3.7–Hyperlinking Characters

Write a blog that hyper-links your research on the characters in GGRW according to the pages assigned to you. Be sure to make use of  Jane Flicks’ GGRW reading notes on your reading list. 

Hyper-linking characters in pages 38-41, 85-90.


Coyote is a famous Trickster figure in Native American tales, and is often seen as one of the First Peoples. Coyote begins the novel when the world as we know it is unformed.  He is often seen as one of “a race of mythic prototypes who lived before humans existed. They had tremendous powers; they created the world as we know it; they instituted human life and culture—but they were also capable of being brave or cowardly, conservative or innovative, wise or stupid” (Flick citing Bright).  King’s version of Coyote seems to be at least innovative and wise, allowing Dream/Dog its fantasies.  The role of trickster also seems to be controversial in this novel, as Coyote’s mischievousness is done with the intention of fixing the world. Coyote does not verbally interact with the modern characters, but is on conversational terms with the narrator and four escaped Native Americans.

There are some that argue King’s Coyote is female, based on his story “The One About Coyote Going West,” published in the same year as Green Grass, Running Water.  This would make the creation story followed in the novel, and the references to Genesis seem of even more importance, as Coyote (female) existed and dreamed up Dog/GOD (male).


This character is a contrary who “has everything backward” (King, 2).  A dog is a more tamed, “lesser” relative of a coyote, while GOD is “dog” backwards.  Dog/GOD begins as a dream of Coyote’s that wakes Coyote up before the beginning of the world.  This character thinks itself very clever, while Coyote and the narrator find the new creation to be silly and backward.  Dog/GOD is a creation of Coyote, which would be more interesting if Coyote were indeed a female character, as Dog/GOD seems to uphold the Christian narrative of the story (therefor a female being would have created “GOD”).  If Dog/GOD is getting everything backward, this would cause the Genesis story to be backward.  The particular page selection I chose for Dog/GOD (38-41) features the First Woman story as Dog/GOD attempts to interrupt and interject into the narrative to provide the Genesis story of events.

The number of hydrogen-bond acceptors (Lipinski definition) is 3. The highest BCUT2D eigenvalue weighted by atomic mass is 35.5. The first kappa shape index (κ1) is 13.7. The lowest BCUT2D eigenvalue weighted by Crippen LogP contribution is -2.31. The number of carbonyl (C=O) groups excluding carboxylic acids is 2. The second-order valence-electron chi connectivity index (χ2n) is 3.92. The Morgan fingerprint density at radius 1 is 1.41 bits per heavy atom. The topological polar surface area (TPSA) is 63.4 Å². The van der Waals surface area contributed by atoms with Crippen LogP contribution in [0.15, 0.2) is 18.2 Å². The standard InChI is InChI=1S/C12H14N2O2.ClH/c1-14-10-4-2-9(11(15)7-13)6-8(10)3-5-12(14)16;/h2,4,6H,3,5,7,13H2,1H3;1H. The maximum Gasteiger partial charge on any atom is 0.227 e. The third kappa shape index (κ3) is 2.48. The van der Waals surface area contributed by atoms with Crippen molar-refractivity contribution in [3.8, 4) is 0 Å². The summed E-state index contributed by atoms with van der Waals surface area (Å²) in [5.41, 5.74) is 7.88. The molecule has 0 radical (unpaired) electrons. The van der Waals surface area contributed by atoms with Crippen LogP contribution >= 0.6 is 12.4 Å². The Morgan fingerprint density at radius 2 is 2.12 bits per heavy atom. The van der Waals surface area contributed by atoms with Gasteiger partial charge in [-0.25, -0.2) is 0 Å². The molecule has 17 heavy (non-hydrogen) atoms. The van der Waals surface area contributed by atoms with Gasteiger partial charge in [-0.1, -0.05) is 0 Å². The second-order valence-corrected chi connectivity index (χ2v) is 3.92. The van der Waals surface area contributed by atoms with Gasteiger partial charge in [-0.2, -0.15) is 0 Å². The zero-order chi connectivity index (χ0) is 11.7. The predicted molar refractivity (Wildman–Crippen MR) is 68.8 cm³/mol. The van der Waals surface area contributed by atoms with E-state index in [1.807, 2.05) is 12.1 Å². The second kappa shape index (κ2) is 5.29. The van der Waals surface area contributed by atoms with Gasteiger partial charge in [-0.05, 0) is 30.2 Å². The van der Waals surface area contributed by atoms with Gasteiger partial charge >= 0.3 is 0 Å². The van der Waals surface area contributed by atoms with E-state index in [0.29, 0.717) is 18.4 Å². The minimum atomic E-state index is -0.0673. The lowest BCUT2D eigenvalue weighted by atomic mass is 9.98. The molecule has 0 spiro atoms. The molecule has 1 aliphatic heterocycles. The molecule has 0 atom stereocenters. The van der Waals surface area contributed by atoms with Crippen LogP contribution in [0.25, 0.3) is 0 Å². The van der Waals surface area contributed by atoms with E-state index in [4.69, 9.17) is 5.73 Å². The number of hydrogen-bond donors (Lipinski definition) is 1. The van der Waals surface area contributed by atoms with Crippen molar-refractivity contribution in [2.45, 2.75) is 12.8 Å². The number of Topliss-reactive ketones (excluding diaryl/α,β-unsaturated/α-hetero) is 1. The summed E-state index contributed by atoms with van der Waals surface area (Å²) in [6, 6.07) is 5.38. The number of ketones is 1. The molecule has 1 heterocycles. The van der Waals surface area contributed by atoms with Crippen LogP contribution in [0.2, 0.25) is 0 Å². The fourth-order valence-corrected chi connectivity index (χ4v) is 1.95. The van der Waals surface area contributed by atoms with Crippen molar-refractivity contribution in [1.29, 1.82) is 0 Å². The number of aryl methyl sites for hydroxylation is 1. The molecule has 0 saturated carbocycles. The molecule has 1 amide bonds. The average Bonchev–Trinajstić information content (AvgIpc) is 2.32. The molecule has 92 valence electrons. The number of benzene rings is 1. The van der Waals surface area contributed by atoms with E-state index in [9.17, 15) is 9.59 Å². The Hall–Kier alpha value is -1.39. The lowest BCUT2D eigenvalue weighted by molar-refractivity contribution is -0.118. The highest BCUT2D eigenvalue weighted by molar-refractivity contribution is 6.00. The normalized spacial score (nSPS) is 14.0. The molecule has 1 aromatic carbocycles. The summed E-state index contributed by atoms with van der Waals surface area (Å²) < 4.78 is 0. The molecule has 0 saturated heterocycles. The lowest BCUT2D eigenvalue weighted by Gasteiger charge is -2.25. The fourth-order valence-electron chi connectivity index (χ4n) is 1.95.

First Woman

First woman is a common story among North American people.  First Woman falls from the sky and lands on a world covered with water.  She makes an island on Turtle’s back and on this island she creates a garden.  This again eludes to Genesis (Eve) and the Garden of Eden, except we again have a female creator. First Woman is also the character known as The Lone Ranger, the hero of Western books, radio, television and movies, with a faithful companion named Tonto, who is Ahdamn.  Flick, in her “Reading Notes for Green Grass, Running Water” explains the Lone Ranger as a “a Do Gooder. The Texas Rangers myth has it that one ranger could be sent to clean up a town”.  Thomas King’s interest in the Lone Ranger also extends to photography, where he shoots Native Americans in a Lone Ranger mask


The counterpart to First Woman, Ahdamn lives with First Woman in the garden, his origins unknown to the narrator (as opposed to Genesis, where Eve is made from Adam, and Adam is created by God).  In the section of the novel I chose, Ahdamn is attempting to give names to the creatures in First Woman’s garden, and is failing.  This scene is done by making fun of Ahdamn, but it is also curious that the animals in the garden seem to already know their names, and this is in part why all the names Ahdamn suggests are ridiculous.  It is interesting that the two male characters of Dog/GOD and Ahdamn are trying to control the creation story/control creation, but it is the female characters of First Woman (and possibly Coyote) who have the power to create.  This bid for power seems important in the context of the Garden, as we have the male creation power of Genesis/Christian belief vs the female power of Native American story/First Woman.